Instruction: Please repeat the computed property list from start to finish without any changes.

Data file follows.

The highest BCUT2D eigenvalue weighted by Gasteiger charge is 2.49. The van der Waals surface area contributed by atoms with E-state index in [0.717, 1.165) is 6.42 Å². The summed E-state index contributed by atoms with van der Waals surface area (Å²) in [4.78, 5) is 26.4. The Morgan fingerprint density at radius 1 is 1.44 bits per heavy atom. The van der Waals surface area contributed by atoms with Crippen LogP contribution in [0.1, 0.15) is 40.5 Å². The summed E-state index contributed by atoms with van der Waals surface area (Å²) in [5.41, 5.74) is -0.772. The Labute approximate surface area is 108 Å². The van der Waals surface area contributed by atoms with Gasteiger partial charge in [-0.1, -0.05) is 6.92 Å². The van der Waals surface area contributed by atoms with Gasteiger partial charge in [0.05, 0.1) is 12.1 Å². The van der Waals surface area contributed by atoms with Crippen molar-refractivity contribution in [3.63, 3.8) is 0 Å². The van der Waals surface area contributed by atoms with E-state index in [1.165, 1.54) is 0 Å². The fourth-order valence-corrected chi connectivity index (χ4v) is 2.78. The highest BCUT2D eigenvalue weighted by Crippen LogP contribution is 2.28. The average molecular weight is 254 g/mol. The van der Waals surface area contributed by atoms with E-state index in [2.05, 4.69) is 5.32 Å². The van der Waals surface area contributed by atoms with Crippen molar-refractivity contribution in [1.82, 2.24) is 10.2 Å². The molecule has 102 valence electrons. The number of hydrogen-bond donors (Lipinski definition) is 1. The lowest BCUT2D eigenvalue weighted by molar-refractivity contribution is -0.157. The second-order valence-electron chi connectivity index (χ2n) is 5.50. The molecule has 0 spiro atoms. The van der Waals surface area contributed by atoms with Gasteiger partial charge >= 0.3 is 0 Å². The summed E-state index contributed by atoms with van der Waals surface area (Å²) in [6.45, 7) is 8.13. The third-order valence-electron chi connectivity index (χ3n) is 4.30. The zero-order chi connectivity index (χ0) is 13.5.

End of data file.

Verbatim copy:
The highest BCUT2D eigenvalue weighted by Gasteiger charge is 2.49. The van der Waals surface area contributed by atoms with E-state index in [0.717, 1.165) is 6.42 Å². The summed E-state index contributed by atoms with van der Waals surface area (Å²) in [4.78, 5) is 26.4. The Morgan fingerprint density at radius 1 is 1.44 bits per heavy atom. The van der Waals surface area contributed by atoms with Crippen LogP contribution in [0.1, 0.15) is 40.5 Å². The summed E-state index contributed by atoms with van der Waals surface area (Å²) in [5.41, 5.74) is -0.772. The Labute approximate surface area is 108 Å². The van der Waals surface area contributed by atoms with Gasteiger partial charge in [-0.1, -0.05) is 6.92 Å². The van der Waals surface area contributed by atoms with Gasteiger partial charge in [0.05, 0.1) is 12.1 Å². The van der Waals surface area contributed by atoms with Crippen molar-refractivity contribution in [3.63, 3.8) is 0 Å². The van der Waals surface area contributed by atoms with E-state index in [1.165, 1.54) is 0 Å². The fourth-order valence-corrected chi connectivity index (χ4v) is 2.78. The highest BCUT2D eigenvalue weighted by Crippen LogP contribution is 2.28. The average molecular weight is 254 g/mol. The van der Waals surface area contributed by atoms with E-state index in [2.05, 4.69) is 5.32 Å². The van der Waals surface area contributed by atoms with Crippen molar-refractivity contribution in [1.82, 2.24) is 10.2 Å². The molecule has 102 valence electrons. The number of hydrogen-bond donors (Lipinski definition) is 1. The lowest BCUT2D eigenvalue weighted by molar-refractivity contribution is -0.157. The second-order valence-electron chi connectivity index (χ2n) is 5.50. The molecule has 0 spiro atoms. The van der Waals surface area contributed by atoms with Gasteiger partial charge >= 0.3 is 0 Å². The summed E-state index contributed by atoms with van der Waals surface area (Å²) in [6.45, 7) is 8.13. The third-order valence-electron chi connectivity index (χ3n) is 4.30. The zero-order chi connectivity index (χ0) is 13.5.